The Washington Post

Metro device derails on Red Line; no injuries

There are no Metro station closings this weekend, but crews will be working on four lines. (Robert Thomson - Washington Post) (Robert Thomson/The Washington Post)

Metro said a small piece of equipment, called a tie crane, derailed at a slow speed early Friday morning near the Brentwood-Rhode Island Avenue station on the Red Line.

The equipment is used to install ties on the tracks. It was en route at a speed of less than 16 mph, Metro said, to do work in the area of the No-Ma-Gallaudet U and Union stations when it derailed.

The cause is under investigation and there were no injuries. The equipment was back on the tracks and working in roughly 20 minutes.

Dan stessel, a Metro spokesman, said the incident was not related to last week’s derailment, which was near the Rhode Island Avenue stop and was on the outbound track. Friday’s incident was on the inbound track but in the same general area.

A person nearby called the fire department and said they thought they heard an explosion. Metro said the sound was caused by an arcing insulator on the track.

Watch a video of a tie crane at work:

Dana Hedgpeth is a Post reporter, working the early morning, reporting on traffic, crime and other local issues.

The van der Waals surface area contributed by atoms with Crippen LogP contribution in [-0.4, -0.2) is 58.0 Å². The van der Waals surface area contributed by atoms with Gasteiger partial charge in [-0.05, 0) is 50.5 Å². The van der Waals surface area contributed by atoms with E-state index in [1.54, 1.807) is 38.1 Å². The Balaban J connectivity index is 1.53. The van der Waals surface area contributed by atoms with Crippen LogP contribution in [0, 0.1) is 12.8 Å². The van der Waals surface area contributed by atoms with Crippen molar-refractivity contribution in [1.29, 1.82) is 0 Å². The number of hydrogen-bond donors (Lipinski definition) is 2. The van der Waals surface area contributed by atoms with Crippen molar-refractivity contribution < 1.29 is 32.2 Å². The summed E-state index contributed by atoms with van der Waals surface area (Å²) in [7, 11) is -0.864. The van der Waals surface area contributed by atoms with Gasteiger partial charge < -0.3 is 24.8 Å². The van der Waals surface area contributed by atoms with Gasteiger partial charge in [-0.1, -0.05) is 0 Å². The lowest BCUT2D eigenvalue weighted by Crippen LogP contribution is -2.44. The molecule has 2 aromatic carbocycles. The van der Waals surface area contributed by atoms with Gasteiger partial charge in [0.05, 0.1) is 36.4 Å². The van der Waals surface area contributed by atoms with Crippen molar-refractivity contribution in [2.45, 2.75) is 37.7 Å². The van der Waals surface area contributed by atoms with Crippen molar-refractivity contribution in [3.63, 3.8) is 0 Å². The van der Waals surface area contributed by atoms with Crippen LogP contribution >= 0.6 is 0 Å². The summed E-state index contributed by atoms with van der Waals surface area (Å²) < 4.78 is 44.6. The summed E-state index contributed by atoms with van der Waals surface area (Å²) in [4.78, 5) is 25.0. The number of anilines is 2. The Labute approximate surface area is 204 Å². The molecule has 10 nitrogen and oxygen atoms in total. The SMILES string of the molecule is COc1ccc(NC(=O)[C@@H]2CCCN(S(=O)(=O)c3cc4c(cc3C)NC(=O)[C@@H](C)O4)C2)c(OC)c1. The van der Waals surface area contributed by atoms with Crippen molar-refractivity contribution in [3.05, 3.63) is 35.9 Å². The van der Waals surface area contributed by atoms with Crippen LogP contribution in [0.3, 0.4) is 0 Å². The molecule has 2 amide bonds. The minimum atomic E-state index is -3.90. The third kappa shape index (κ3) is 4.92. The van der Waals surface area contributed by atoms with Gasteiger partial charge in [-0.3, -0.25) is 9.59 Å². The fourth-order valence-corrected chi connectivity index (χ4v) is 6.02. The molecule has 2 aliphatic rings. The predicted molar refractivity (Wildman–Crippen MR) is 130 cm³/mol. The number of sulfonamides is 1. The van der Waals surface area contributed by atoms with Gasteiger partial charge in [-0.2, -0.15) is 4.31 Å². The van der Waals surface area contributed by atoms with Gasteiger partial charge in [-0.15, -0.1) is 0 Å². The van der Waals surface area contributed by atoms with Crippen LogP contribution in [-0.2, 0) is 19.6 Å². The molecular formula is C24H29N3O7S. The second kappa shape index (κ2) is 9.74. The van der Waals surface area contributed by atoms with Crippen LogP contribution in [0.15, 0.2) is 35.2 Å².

Success! Check your inbox for details. You might also like:

Please enter a valid email address

See all newsletters

Show Comments
Most Read



Success! Check your inbox for details.

See all newsletters

Your Three. Videos curated for you.
Play Videos
Be a man and cry
Deaf banjo player teaches thousands
Sleep advice you won't find in baby books
Play Videos
Drawing as an act of defiance
A flood of refugees from Syria but only a trickle to America
Chicago's tacos, four ways
Play Videos
What you need to know about filming the police
What you need to know about trans fats
Syrian refugee: 'I’m committed to the power of music'
Play Videos
Riding the X2 with D.C.'s most famous rapper
Full disclosure: 3 bedrooms, 2 baths, 1 ghoul
Europe's migrant crisis, explained
Next Story
Robert Thomson · September 6, 2013

To keep reading, please enter your email address.

You’ll also receive from The Washington Post:
  • A free 6-week digital subscription
  • Our daily newsletter in your inbox

Please enter a valid email address

I have read and agree to the Terms of Service and Privacy Policy.

Please indicate agreement.

Thank you.

Check your inbox. We’ve sent an email explaining how to set up an account and activate your free digital subscription.